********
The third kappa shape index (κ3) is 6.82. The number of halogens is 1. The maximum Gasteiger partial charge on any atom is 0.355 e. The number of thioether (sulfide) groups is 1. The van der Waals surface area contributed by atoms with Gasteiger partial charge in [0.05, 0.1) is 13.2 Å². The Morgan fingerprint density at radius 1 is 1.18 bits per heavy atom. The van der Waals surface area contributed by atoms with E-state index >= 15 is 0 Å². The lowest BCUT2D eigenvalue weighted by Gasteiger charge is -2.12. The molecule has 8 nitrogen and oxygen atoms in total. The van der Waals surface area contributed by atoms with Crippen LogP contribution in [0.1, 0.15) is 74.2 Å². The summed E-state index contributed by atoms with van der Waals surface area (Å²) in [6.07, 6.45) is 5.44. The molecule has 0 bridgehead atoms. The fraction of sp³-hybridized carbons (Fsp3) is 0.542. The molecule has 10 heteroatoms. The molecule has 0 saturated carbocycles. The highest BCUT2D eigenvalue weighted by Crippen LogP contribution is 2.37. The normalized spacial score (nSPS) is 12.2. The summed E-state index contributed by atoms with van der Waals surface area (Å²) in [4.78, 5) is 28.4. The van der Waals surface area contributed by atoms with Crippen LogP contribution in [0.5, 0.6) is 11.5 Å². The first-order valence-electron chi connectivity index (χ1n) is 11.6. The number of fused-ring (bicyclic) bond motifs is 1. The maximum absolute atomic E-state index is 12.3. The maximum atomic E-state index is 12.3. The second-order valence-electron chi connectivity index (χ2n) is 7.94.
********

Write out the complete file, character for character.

The third kappa shape index (κ3) is 6.82. The number of halogens is 1. The maximum Gasteiger partial charge on any atom is 0.355 e. The number of thioether (sulfide) groups is 1. The van der Waals surface area contributed by atoms with Gasteiger partial charge in [0.05, 0.1) is 13.2 Å². The Morgan fingerprint density at radius 1 is 1.18 bits per heavy atom. The van der Waals surface area contributed by atoms with E-state index >= 15 is 0 Å². The lowest BCUT2D eigenvalue weighted by Gasteiger charge is -2.12. The molecule has 8 nitrogen and oxygen atoms in total. The van der Waals surface area contributed by atoms with Crippen LogP contribution in [0.1, 0.15) is 74.2 Å². The summed E-state index contributed by atoms with van der Waals surface area (Å²) in [6.07, 6.45) is 5.44. The molecule has 0 bridgehead atoms. The fraction of sp³-hybridized carbons (Fsp3) is 0.542. The molecule has 10 heteroatoms. The molecule has 0 saturated carbocycles. The highest BCUT2D eigenvalue weighted by Crippen LogP contribution is 2.37. The normalized spacial score (nSPS) is 12.2. The summed E-state index contributed by atoms with van der Waals surface area (Å²) in [4.78, 5) is 28.4. The van der Waals surface area contributed by atoms with Crippen LogP contribution in [0.5, 0.6) is 11.5 Å². The first-order valence-electron chi connectivity index (χ1n) is 11.6. The number of fused-ring (bicyclic) bond motifs is 1. The maximum absolute atomic E-state index is 12.3. The maximum atomic E-state index is 12.3. The second-order valence-electron chi connectivity index (χ2n) is 7.94.